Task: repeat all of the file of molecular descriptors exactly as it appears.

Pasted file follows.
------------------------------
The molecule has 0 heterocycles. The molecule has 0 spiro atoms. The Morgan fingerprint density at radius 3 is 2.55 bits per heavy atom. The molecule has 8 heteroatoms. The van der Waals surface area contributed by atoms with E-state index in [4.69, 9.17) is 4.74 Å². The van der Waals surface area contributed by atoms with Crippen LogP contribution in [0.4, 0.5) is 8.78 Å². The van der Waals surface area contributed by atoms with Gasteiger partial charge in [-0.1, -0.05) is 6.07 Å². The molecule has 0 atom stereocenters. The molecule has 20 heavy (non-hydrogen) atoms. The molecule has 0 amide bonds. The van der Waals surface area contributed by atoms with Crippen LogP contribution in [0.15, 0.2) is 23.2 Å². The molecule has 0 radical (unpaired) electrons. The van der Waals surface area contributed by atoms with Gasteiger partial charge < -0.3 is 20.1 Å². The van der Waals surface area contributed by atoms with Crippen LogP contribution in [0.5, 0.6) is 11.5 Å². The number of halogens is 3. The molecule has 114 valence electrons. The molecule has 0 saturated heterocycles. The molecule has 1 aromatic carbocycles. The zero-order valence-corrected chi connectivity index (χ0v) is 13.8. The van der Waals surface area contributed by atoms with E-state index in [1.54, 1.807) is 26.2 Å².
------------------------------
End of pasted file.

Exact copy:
The molecule has 0 heterocycles. The molecule has 0 spiro atoms. The Morgan fingerprint density at radius 3 is 2.55 bits per heavy atom. The molecule has 8 heteroatoms. The van der Waals surface area contributed by atoms with E-state index in [4.69, 9.17) is 4.74 Å². The van der Waals surface area contributed by atoms with Crippen LogP contribution in [0.4, 0.5) is 8.78 Å². The van der Waals surface area contributed by atoms with Gasteiger partial charge in [-0.1, -0.05) is 6.07 Å². The molecule has 0 atom stereocenters. The molecule has 20 heavy (non-hydrogen) atoms. The molecule has 0 amide bonds. The van der Waals surface area contributed by atoms with Crippen LogP contribution in [0.15, 0.2) is 23.2 Å². The molecule has 0 radical (unpaired) electrons. The van der Waals surface area contributed by atoms with Gasteiger partial charge < -0.3 is 20.1 Å². The van der Waals surface area contributed by atoms with Crippen LogP contribution in [0.5, 0.6) is 11.5 Å². The number of halogens is 3. The molecule has 114 valence electrons. The molecule has 0 saturated heterocycles. The molecule has 1 aromatic carbocycles. The zero-order valence-corrected chi connectivity index (χ0v) is 13.8. The van der Waals surface area contributed by atoms with E-state index in [1.54, 1.807) is 26.2 Å².